P.E.I. reports 2 new cases of COVID-19, brings total to 5
2 new cases related to man who travelled to Nova Scotia for personal reasons
P.E.I. reported two new cases of COVID-19 on Sunday, bringing the total active cases in the province to five.
That person is an asymptomatic man in his 20s who travelled to Nova Scotia and came in contact with an individual who had travelled to the United States.
One of the other cases reported Saturday, a woman in her 20s, is also a close contact of the man.
Chief Public Health Officer Dr. Heather Morrison called the four cases a "cluster."
During Sunday's briefing, Morrison said the man travelled to Nova Scotia for personal reasons. He left P.E.I. June 26 and returned June 29.
"They were supposed to be self-isolating because they had returned from Nova Scotia, and, certainly, that was prior to the [Atlantic] bubble," Morrison said.
"Their contacts were very limited ... they had five close contacts identified and those are the ones that we tested yesterday and two came back positive."
WATCH | New Covid-19 cluster in P.E.I.:
The five new cases come after P.E.I. had been COVID-19 free for two months. This brings P.E.I.'s total COVID-19 count to 32 cases, with 27 considered recovered.
"This cluster of cases is a clear reminder that COVID-19 is still very much present in our province and we must remain vigilant," said Morrison.
269 negative tests at Whisperwood
Of the cases in the cluster, the woman in her 20s is an employee of Whisperwood Villa, a privately owned nursing and community-care home in Charlottetown.
On Sunday, Morrison said that 129 residents and 140 staff at Whisperwood were tested, and testing continues. All results have come back negative and staff and residents will be tested again this week.
Morrison said all but four or five staff and two residents were tested yesterday. All visits to the facility have been halted.
The risk of transmission of COVID-19 in the province remains low— Dr. Heather Morrison
Jason Lee, CEO of P.E.I. Seniors Homes, which operates Whisperwood, told CBC News that those staff members were being tested Sunday, and were not tested Saturday due to availability.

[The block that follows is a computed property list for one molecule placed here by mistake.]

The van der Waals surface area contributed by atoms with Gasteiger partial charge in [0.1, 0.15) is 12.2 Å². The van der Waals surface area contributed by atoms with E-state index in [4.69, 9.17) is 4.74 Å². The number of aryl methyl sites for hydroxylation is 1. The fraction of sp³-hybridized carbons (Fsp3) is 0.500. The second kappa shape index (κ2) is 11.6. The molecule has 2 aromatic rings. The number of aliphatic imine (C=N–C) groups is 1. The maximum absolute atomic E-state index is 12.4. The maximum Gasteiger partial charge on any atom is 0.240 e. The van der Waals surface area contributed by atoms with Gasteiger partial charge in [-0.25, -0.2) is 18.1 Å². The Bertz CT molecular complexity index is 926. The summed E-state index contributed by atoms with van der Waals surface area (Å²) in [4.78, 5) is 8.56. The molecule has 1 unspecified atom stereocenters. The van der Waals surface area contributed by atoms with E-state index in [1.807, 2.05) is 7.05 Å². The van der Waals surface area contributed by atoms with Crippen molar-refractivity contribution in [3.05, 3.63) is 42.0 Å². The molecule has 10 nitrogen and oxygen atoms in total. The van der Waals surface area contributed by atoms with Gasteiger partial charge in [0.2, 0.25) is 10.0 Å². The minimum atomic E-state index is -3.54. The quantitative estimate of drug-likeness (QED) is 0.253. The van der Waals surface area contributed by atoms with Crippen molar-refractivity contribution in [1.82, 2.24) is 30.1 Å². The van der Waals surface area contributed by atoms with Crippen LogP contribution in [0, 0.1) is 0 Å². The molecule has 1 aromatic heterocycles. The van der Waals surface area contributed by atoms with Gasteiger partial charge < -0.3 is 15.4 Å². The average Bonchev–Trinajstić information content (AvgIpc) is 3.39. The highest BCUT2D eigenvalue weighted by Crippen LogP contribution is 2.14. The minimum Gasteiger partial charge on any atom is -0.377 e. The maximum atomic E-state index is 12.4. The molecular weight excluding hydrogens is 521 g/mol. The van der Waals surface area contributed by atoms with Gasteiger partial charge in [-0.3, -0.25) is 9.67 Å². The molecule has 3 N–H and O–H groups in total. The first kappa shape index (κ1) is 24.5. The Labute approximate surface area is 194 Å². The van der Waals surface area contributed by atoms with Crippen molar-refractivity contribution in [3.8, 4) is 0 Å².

"With regards to the two residents, one of them was actually tested since then ... the last resident, because of their health conditions, it's just impossible for us to test them," Lee said.
"So they're being put on precautions for the next 14 days. They're showing no symptoms and would be of very low risk of having ever come in contact with anybody."
Visitors who were at Whisperwood on June 30 are also being contacted to arrange for testing.
"We can be proud of how we have worked together to limit the spread and impact of COVID-19," Morrison said. She reiterated that none of the new cases are related to seasonal residents or the newly opened bubble.
"All of the cases are related to Island residents, and in some way, related to travel outside the province."
Contact tracing underway
The laboratory at the Queen Elizabeth Hospital tested 406 swabs on Saturday, a record number for a single day in the province.
Morrison said the contact tracing for the two new cases in the cluster has begun. She also said they are working with public health in Nova Scotia to follow up on the origin.
"At this point there is no evidence of community spread ... and the risk of transmission of COVID-19 in the province remains low," she said. "Contact tracing within 24 to 48 hours of diagnosis is key to contain the spread of COVID-19."
The Whisperwood employee identified nine close contacts. Morrison said all of these contacts have been tested and are negative, and added that all nine individuals will remain in self-isolation for 14 days and be contacted daily by Public Health.
"I know it has been a stressful time for residents, family and staff of Whisperwood Villa to undergo testing for COVID-19 and we're taking every precaution to test residents and staff of Whisperwood Villa, keeping them safe is a top priority."
The other case announced Saturday, the fifth in the province, is distinct from the other four. He is a man in his 50s, is an essential worker and self-isolated after travelling outside of the province.
At Sunday's briefing, Morrison said he is still self-isolating, as is his sole close contact.
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With files from Carolyn Ryan and Tony Davis